IRENA wooed by US as it works to appoint new leader

After the shock departure of its Director General, Helene Pelosse, in November, the International Renewable Energy Agency (IRENA) has been working hard to appoint her replacement as soon as possible. A recent visit by Hillary Clinton is a sign of the US’s interest in playing a major part in IRENA's future.

Despite the set-back of losing its leader in November, IRENA got off to a flying start in 2011, with a rapid succession of countries (Australia, Malaysia, Ecuador and the Principality of Monaco) seeing in the new year by ratifying the Agency’s treaty.

Meanwhile, US Secretary of State, Hillary Clinton, recently commended IRENA's goals towards accelerating the rapid development and deployment of renewable energy worldwide. “This is the first truly international organisation to be headquartered in the Middle East, and we have high hopes that it will provide a link between developed and developing countries in sustainable energy production. And we want it to be a truly global organisation,” she said during a recent visit to the Masdar Institute of Science and Technology in Abu Dhabi where the Agency is based.

While Pelosse’s interim replacement – Kenyan development economist and seasoned UN official Adnan Amin – has been working hard to continue IRENA’s work, it is important that the Agency appoints a new Director General as soon as possible. The deadline for submission of applications ended on 7 January, and IRENA is now immersed in reviewing the plethora of applications received from around the world.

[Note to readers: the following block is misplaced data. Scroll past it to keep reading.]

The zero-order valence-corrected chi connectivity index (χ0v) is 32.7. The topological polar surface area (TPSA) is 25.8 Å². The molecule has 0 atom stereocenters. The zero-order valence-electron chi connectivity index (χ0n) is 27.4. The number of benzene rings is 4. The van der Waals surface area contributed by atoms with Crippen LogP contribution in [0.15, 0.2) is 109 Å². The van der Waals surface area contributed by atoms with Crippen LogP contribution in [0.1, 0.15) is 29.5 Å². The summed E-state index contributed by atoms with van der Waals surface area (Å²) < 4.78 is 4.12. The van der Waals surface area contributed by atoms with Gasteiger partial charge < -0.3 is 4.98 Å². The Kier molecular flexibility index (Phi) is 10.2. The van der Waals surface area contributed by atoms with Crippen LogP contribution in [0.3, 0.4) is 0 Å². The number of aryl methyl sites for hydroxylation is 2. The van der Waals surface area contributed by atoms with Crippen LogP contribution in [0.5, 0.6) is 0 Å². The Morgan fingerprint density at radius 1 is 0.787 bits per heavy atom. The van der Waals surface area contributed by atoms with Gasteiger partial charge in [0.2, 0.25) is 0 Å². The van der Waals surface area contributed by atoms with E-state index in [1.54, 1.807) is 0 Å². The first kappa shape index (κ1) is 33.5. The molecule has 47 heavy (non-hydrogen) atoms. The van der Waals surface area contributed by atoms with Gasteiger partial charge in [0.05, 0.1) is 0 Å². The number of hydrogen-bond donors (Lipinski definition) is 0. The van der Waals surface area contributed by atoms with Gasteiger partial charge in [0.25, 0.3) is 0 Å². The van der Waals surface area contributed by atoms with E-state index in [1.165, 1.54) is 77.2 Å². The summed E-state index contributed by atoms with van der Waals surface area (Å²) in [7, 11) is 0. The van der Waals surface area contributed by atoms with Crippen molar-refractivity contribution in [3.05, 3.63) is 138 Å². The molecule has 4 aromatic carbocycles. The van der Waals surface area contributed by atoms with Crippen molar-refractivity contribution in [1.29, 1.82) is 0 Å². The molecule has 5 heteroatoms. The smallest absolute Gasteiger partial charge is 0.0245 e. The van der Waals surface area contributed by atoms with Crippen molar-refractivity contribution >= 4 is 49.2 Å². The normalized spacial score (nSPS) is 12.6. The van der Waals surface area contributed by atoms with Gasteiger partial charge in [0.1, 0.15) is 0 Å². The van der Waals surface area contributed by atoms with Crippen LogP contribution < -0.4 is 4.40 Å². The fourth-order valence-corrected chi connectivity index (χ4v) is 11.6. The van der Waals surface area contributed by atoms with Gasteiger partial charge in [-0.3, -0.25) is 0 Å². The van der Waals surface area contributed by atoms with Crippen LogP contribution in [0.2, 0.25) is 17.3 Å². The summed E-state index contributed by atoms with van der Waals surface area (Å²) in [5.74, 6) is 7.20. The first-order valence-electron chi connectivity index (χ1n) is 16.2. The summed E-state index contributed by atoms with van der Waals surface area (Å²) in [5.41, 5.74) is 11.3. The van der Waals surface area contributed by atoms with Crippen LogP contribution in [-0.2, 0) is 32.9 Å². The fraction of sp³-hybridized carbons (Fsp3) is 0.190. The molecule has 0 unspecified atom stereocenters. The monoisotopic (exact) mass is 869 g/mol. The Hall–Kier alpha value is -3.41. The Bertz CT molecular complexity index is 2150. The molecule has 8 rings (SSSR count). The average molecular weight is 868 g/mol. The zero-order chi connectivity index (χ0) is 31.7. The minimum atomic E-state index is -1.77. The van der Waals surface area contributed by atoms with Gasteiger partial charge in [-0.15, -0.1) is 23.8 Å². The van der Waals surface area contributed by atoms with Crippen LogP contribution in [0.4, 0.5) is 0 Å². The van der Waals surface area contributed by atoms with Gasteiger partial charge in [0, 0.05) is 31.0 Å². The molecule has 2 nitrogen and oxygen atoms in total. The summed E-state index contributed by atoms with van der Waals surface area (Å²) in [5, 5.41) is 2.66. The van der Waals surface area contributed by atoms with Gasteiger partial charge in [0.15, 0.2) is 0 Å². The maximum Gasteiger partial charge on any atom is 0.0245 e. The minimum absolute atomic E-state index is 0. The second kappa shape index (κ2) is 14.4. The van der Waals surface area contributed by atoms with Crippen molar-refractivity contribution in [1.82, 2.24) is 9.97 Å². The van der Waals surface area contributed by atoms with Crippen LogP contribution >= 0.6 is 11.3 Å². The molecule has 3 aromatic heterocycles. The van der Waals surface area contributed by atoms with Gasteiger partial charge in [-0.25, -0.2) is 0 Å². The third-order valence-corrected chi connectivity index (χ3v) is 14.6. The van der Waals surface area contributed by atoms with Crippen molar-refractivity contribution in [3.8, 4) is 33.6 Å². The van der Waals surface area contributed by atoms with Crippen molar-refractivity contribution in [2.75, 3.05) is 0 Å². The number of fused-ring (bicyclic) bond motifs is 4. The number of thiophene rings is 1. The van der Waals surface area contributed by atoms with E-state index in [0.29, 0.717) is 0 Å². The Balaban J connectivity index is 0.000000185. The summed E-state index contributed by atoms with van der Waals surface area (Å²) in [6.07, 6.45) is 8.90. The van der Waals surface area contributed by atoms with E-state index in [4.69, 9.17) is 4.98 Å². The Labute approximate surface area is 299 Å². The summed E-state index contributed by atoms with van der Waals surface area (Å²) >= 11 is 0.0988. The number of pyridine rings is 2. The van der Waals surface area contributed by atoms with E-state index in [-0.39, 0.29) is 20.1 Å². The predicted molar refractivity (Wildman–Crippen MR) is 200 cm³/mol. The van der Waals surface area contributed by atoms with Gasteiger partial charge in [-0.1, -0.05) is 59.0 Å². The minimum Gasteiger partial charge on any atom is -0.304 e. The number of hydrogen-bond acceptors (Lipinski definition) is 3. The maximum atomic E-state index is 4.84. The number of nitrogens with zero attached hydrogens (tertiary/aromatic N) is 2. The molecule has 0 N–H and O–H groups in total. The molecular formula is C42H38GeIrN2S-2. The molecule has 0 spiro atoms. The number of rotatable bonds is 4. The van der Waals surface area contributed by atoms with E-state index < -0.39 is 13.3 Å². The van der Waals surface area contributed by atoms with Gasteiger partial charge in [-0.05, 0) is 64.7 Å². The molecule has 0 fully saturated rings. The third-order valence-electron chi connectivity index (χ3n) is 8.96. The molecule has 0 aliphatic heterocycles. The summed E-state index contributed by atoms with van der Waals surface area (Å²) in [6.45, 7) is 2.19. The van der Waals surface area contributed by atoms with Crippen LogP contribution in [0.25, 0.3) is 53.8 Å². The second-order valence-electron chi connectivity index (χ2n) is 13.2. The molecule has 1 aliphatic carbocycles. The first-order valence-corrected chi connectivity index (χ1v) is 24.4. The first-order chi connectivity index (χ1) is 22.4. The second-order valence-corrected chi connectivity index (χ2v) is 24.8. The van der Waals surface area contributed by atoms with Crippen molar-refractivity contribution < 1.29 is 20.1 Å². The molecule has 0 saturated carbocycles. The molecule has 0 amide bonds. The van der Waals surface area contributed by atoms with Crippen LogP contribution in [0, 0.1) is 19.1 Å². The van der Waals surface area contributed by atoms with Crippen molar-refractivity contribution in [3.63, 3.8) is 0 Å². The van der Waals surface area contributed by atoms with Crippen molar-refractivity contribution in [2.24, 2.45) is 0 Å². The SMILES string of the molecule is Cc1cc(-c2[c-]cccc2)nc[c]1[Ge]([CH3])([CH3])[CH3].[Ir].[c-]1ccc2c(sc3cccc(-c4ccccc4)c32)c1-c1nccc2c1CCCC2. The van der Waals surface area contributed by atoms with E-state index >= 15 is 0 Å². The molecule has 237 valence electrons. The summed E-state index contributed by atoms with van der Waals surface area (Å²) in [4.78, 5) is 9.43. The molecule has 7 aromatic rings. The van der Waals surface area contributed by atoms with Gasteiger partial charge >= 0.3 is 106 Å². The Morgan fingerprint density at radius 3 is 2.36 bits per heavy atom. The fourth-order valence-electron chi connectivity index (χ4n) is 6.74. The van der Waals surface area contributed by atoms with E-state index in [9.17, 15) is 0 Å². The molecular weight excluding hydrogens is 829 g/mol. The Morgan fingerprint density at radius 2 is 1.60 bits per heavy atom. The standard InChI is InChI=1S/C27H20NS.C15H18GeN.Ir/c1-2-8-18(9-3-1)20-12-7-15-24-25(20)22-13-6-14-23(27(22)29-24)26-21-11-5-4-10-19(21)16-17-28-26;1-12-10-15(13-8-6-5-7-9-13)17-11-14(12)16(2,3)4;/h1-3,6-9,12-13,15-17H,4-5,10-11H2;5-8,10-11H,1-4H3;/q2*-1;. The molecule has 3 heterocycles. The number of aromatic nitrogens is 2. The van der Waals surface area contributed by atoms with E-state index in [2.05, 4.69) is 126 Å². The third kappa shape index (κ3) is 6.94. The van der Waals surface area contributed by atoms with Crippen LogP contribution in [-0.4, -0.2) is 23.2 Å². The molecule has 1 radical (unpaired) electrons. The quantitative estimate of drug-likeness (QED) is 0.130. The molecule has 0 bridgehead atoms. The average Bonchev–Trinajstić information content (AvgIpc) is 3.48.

24 candidates through to next round

It is thought that 69 candidates have applied for the post vacated by Pelosse, 24 of whom (only three women and 21 men) ranging from 40 to 72 years of age have passed the first stage of selection. According to the invite to apply for the post, candidates must have vision and leadership; be a team and consensus builder, have an ability to establish and maintain high-quality interpersonal relationships in a diverse, multicultural environment; and be able to effectively address highly contentious issues.

The United States, with four names, is the country with the largest number of candidates who hope to fit the bill, followed by India and Germany, with three candidates each. Hillary Clinton’s visit to Abu Dhabi and words of support for the Agency will not have gone un-noticed and may strengthen the four American candidate’s chances in the title race.

The Acting Interim Director General who attended the Secretary of State’s visit to the Institute said that: "The US joining IRENA (28 June 2009) was a clear signal to the world that renewable energy, energy security, and reduction of carbon emissions are high on the global agenda," adding that: “It was also a clear testament to the importance the US is placing on addressing the challenges of sustainable development and poverty reduction through ensuring that the deployment of renewable energy benefits developed and developing nations alike.”

The four American, three German and three Indian candidates are up against others from: Spain, Kuwait, Kenya, Morocco, Tunisia, Venezuela, Japan, the UAE, Indonesia, the Ukraine, Turkey, Sierra Leone, Senegal, and France.

The first session of IRENA’s General Assembly will take place on 4 and 5 April 2011, when the Agency will reveal who will be appointed as its new Director General.

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